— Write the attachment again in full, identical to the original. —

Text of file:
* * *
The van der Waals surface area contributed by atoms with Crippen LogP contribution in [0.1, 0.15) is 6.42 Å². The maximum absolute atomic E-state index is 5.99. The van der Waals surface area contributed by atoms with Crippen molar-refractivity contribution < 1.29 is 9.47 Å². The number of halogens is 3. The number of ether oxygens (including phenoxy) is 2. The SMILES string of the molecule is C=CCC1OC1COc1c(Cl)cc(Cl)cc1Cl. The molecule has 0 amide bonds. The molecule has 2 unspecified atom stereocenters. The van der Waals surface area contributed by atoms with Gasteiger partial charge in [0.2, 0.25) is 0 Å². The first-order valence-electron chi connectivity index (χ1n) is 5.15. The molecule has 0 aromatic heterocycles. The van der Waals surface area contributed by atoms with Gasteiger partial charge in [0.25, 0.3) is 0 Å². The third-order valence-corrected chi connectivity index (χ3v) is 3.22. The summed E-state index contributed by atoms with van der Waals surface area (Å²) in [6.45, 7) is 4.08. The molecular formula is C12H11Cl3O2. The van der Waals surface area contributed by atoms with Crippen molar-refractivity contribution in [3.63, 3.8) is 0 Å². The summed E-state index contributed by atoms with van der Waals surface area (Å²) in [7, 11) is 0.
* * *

The van der Waals surface area contributed by atoms with Crippen LogP contribution in [0.1, 0.15) is 6.42 Å². The maximum absolute atomic E-state index is 5.99. The van der Waals surface area contributed by atoms with Crippen molar-refractivity contribution < 1.29 is 9.47 Å². The number of halogens is 3. The number of ether oxygens (including phenoxy) is 2. The SMILES string of the molecule is C=CCC1OC1COc1c(Cl)cc(Cl)cc1Cl. The molecule has 0 amide bonds. The molecule has 2 unspecified atom stereocenters. The van der Waals surface area contributed by atoms with Gasteiger partial charge in [0.2, 0.25) is 0 Å². The first-order valence-electron chi connectivity index (χ1n) is 5.15. The molecule has 0 aromatic heterocycles. The van der Waals surface area contributed by atoms with Gasteiger partial charge in [0.25, 0.3) is 0 Å². The third-order valence-corrected chi connectivity index (χ3v) is 3.22. The summed E-state index contributed by atoms with van der Waals surface area (Å²) in [6.45, 7) is 4.08. The molecular formula is C12H11Cl3O2. The van der Waals surface area contributed by atoms with Crippen molar-refractivity contribution in [3.63, 3.8) is 0 Å². The summed E-state index contributed by atoms with van der Waals surface area (Å²) in [7, 11) is 0.